"Pawn" follows the Harrison family - Richard ("Old Man") Harrison, Rick Harrison, Corey Harrison. They're joined by Corey's childhood friend, Chumlee, and other cast, er - employees. The series follows the employees as they encounter customers who bring in rare and exotic (and sometimes weird) items to sell. When the employees run into difficulty regarding knowledge of an item, they call on a series of experts - in the case of cars, they call on Danny Koker, of the Vegas auto restoration shop, "Count's Kustoms".
The series is at a bit of a disadvantage compared to the other shows due to the narrow focus, but still comes across as a light, entertaining and occasionally quite informative reality series. In the instance of both "American Restoration" and "Count's Kustoms", one of the most impressive aspects of the series is the sourcing - it's remarkable how the shop manages to find rare parts for equally rare cars.
Of course - whether emphasized for effect or not - there's often deadlines for the cars to be completed that the gang at the shop finds themselves bumping right up against. While the time frame adds tension in every episode, the other key of the series is the creativity on display. In "Size Matters", Danny and crew have to figure out how to make a bike for their physically challenged friend and the result is both remarkably imaginative and emotional as the customer can finally hit the open road like he's always wanted. A great deal of fun is "Soap Box", which sees the crew try to build a classic ... soap box racer. "You Talkin' to Me?" (Danny helps a DeNiro impressionist with a new ride) and "Count's Cryptonite" (Danny gets a tremendous offer for one of his prized cars) are also highlights.
One of the more interesting elements of the series - and one that's slightly "American Pickers" in a way - is the leads. Danny and his crew occasionally find jobs in unexpected places, offering owners quick cash for their rides that become the shop's next major project. No engine, no problem - they'll handle that later. These random meetings are likely staged to some degree, but if not, Danny shows little concern about tailing people on the road and cheerfully asking them to pull over so that he can take a look at their car.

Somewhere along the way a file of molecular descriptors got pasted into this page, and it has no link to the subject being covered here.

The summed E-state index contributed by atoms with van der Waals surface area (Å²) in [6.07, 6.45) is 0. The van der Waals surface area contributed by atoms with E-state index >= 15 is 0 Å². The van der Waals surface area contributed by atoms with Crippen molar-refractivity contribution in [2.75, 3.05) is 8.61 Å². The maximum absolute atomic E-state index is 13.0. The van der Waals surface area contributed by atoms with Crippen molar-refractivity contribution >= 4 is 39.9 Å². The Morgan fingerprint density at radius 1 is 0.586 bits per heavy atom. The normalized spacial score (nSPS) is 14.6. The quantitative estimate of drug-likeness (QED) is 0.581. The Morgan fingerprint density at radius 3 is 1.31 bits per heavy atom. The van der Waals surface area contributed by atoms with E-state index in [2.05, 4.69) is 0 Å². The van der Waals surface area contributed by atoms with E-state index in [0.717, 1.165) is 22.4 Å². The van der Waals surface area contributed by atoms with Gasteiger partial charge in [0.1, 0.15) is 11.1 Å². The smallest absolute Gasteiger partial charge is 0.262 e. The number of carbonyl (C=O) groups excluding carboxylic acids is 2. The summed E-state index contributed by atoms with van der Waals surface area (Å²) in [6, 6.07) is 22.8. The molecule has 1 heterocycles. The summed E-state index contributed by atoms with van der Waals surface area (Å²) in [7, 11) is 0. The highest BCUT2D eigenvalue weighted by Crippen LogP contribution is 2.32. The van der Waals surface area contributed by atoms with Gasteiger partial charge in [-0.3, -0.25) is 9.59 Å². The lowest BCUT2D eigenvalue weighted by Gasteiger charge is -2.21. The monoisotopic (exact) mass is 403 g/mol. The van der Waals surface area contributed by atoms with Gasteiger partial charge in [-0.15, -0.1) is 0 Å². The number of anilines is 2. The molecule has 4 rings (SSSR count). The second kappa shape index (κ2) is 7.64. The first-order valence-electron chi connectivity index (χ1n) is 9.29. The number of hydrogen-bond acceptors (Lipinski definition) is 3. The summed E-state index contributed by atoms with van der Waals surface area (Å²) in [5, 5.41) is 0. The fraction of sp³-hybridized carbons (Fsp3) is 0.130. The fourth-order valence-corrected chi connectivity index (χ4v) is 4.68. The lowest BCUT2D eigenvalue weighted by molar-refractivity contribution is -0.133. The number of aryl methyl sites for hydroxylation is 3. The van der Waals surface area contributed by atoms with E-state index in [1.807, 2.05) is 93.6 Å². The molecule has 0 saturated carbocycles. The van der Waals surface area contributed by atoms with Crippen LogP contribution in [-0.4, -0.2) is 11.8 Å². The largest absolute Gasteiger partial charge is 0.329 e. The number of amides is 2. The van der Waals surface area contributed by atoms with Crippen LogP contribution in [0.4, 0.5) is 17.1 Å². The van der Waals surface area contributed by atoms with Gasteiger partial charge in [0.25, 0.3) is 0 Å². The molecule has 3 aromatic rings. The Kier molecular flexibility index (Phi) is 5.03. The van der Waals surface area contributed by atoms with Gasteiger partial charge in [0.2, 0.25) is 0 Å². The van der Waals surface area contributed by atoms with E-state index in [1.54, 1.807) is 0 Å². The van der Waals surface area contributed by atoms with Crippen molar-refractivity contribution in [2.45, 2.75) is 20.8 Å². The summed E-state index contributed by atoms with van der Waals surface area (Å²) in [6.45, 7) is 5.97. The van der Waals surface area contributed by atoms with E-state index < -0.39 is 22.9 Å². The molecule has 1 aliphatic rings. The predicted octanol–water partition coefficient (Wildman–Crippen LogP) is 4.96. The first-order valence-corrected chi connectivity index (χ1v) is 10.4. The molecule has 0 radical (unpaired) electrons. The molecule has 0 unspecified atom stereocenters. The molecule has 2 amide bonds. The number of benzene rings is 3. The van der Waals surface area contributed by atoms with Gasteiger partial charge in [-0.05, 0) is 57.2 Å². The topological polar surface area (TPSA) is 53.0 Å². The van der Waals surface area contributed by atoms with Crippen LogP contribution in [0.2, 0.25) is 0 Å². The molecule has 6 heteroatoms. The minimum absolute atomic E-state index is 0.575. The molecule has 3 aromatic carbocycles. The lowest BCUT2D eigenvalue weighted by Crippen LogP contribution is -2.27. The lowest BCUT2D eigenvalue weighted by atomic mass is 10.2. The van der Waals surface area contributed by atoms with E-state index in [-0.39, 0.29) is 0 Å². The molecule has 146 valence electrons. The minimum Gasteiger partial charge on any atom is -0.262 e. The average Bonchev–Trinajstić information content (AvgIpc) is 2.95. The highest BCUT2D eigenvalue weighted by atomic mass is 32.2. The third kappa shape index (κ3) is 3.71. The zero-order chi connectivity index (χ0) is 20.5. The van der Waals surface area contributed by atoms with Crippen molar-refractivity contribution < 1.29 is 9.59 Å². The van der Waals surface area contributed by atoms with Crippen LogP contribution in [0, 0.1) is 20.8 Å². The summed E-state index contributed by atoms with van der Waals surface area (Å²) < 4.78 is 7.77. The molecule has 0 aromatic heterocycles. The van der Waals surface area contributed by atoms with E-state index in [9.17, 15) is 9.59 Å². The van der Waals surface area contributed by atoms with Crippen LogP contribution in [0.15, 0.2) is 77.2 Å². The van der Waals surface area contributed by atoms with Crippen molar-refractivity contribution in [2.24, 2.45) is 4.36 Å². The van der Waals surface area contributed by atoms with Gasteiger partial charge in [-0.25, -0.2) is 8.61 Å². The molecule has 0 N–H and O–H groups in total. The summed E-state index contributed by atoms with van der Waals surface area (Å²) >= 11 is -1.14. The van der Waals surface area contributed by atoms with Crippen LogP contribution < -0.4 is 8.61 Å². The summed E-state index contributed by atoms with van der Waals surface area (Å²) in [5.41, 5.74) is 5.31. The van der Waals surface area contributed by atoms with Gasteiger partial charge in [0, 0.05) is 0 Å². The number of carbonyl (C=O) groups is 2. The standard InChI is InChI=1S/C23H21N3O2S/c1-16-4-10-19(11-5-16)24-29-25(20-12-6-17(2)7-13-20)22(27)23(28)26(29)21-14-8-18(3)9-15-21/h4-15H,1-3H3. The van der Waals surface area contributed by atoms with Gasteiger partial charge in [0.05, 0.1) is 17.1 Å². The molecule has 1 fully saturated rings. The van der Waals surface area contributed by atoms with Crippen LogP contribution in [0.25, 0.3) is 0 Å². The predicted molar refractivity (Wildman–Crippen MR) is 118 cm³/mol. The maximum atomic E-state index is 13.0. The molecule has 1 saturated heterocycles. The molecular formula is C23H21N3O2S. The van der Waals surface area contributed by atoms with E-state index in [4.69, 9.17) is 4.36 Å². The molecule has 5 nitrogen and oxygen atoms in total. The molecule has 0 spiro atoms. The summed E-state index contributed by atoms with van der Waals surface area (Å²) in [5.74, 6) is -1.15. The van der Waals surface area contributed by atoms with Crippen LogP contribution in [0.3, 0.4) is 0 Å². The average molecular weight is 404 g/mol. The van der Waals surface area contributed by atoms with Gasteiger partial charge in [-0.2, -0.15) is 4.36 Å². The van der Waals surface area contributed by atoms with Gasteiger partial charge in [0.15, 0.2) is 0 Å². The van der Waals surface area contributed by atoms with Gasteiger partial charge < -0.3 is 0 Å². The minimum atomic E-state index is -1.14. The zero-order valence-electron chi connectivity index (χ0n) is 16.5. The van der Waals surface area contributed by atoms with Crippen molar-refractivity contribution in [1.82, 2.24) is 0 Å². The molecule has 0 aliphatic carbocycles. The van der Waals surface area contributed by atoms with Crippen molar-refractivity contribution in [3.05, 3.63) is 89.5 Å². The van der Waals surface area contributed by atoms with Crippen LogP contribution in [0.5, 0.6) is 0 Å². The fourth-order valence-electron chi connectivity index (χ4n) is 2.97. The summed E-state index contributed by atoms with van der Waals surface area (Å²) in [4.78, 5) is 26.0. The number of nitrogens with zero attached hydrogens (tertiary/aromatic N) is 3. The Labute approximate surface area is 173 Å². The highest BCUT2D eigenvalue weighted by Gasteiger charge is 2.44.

"Counting Cars" offers up another similarly rag-tag bunch of supporting players who work in the shop. I'll say I didn't even expect to like this show - I've always been impressed with Danny's work on "Pawn Stars", but it seemed like another instance of a cable network trying to strip mine a franchise ("Pawn Stars" in this case) for every last bit of of possible material and I wasn't sure there was going to be enough there there.
One of the least interesting episodes of the season does actually feel a little bit much like an obvious cross-over, as "Chumlee's Challenge" sees the "Butthead-like" cast member from "Pawn" come to finally pay for the work that he was going to have done to a car that he brought in a while back ("Uh....you mean I have to like, pay for it?") While the work that Danny does for Chumlee is exceptional... enough Chumlee schtick (in "Pawn", as well.)
I continue to find the series to be a pleasant surprise - it's zippy, brisk and well-structured, with episodes generally offering a nice balance of work done in the shop and following after the crew as they search for new projects and parts. It's also - at least not yet - beginning to feel repetitive.
This set unfortunately only includes the first half of the second season.
14 2-01 201 09/Apr/13 You Talkin' To Me?
15 2-02 202 09/Apr/13 Size Matters
16 2-03 203 16/Apr/13 Soap Box
17 2-04 204 16/Apr/13 Really Sweet 16
18 2-05 205 23/Apr/13 Dream On
19 2-06 206 23/Apr/13 Rockabilly Roadster
20 2-07 207 30/Apr/13 Old School
21 2-08 208 30/Apr/13 To Die For
22 2-09 209 07/May/13 Muscle Memory
23 2-10 210 07/May/13 Count's Cryptonite
24 2-11 211 28/May/13 Chumlee's Challenge
25 2-12 212 28/May/13 Not So Pretty in Pink
26 2-13 213 04/Jun/13 Day of Judgment
VIDEO/AUDIO: The series is presented in 1.78:1 anamorphic widescreen. The presentation quality isn't as slick and shiny as the cars the group works on, but it's more than pleasing. The picture looks crisp and clean, with good detail and only a couple of slight moments of softness. No shimmering or other faults were spotted and colors looked pretty bright and vivid. Audio was fine, with crisp dialogue but not a great deal of activity.
EXTRAS: About 20 minutes of deleted scenes. Once again, while these scenes are fun to have for fans, the show works as well as it often does because it's tightly edited and brisk.
Final Thoughts: While it doesn't reinvent the series or build upon it, "Counting Cars" continues to roll on. The series is once again quite entertaining as is, with another set of remarkable tasks for the customs shop to face. The DVD offers fine audio/video quality, but minimal extras. Recommended.